Beyond Backspace 

In houses across America, people are writing haphazard, unedited screenplays. Kind of like Hollywood.

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Some writers want to be the next Quentin Tarantino, and some just aspire to create a screenplay that's finished. Mediocre? Extremely bad? Still slightly better than "Wild Hogs?" Doesn't matter.

It's quantity, not quality, that inspired Chris Baty to found National Novel Writing Month, a nonprofit organization based in Oakland, Calif., that tries to lead the charge for those Americans who have a book in them, but just need to get it out. So that well-formed, intimate look at, say, the crimes of a young Danish girl takes a backseat to raw, savage word count.

Apparently his group struck a chord. In November 79,000 adults took up his challenge, writing 50,000-word novels.

Now he's expanded his storytelling marathon: This month, dozens of Richmonders and thousands of Americans are participating in the premiere of Script Frenzy, a screenwriting contest in which the goal is to write 20,000 words in 30 days.

"In comparison to National Novel Writing Month, twenty thousand words is a zesty gazpacho of the soul," Baty says.

So far this June, 8,000 people have signed up to write screenplays, and the numbers are still rising. "Every year people sign up with only five days left and make the deadline," Baty says. "Nothing ventured, nothing gained."

These are people who just need someone to pull the cork out. People like Elaine Greywalker, 56, a resident of the Forest Hill area and a graphic designer at SunTrust. In November she wrote her first novel. This June she's at work on her first screenplay.

"I chanced upon National Novel Writing month on the Web. I said, 'Hey, this looks cool and it's free, and I'm not doing anything this month,'" she says. "It was really exciting. I was one of those people who said, 'Someday I'm going to write a novel,' and then I did."

Greywalker did some of the writing on her own and some at "write-ins" held at World Cup. "I thought, 'Oh yeah, we're going to get together and write, sure.' But yeah, that's what we did. I never wanted to quit. I got slowed down and had my moments of doubt, but I never wanted to quit, I was like, 'Bring it on.'" Greywalker's screenplay is tentatively titled "Season Without Reason," an autobiographical account of her hippie days.

It helps that these contests don't have judges. They don't even have readers. The prize is an electronic version — a PDF — of a winner's certificate that you print out yourself on your own computer. That's if you reach your word count. Not quite the big Nobel penny, but then, this is for that room full of monkeys in every writer's mind. "You're really just competing with yourself," Baty says.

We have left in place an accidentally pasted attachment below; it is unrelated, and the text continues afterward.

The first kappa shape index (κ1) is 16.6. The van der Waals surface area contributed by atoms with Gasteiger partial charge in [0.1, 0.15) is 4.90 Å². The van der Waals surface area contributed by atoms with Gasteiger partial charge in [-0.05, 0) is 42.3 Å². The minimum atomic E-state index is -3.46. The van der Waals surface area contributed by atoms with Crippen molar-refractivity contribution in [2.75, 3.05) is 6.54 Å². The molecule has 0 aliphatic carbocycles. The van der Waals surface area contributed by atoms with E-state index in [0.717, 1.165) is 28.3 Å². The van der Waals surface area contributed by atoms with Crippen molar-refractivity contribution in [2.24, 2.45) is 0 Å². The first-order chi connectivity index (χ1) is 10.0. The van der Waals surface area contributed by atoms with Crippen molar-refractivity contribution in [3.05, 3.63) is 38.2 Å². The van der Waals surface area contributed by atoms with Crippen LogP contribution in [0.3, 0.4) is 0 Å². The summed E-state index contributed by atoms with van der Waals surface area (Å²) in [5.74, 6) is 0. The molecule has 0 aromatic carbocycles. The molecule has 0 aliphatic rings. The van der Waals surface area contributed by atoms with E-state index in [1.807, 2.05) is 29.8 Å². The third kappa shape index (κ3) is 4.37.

Baty and his organization have received criticism for infusing bad writers with false hope. "We just got an angry, angry e-mail from someone whose novel had just been rejected," Baty says. "He said we were 'an evil upon the world.'" But to Baty the goal of writing is not just publication. It's a way to tap into your creativity and push yourself into uncharted territory.

"Oftentimes, writers operate under the false assumption that they will sit down and immediately write the third or fourth draft of their novel. But we have to start with that first draft," says Baty. "When you write for quantity rather than quality you end up with both. You don't have time to worry about whether or not it's brilliant. When that pressure is lifted you tap into a more playful world of intuition that you could miss with a long-term plan."

A freelance writer and music critic, Baty, 33, moved to California from Kansas in 1991 to study cultural anthropology at University of California Berkeley and then got his master's degree from the University of Chicago.

In November 1999, having never taken a writing class outside of high school, he forced himself to write a 50,000-word novel (about 175 pages) in 30 days. Eight friends joined him. The next year 140 people jumped in.

It snowballed. More people joined him. And Baty's now written eight novels. He's been revising the first one for three years and hopes it will eventually see the light of day in a bookstore.

To date, 16 manuscripts written during National Novel Writing Month have achieved publication. But how many of these uncorked screenplays will see the light of the projector? It remains to be seen how many of the screenwriters will realize, right in these last minutes of June, that the little Danish girl did it all for love. S

To get involved or to learn more, visit National Novel Writing Month at www.NaNoWriMo.org or www.ScriptFrenzy.org.

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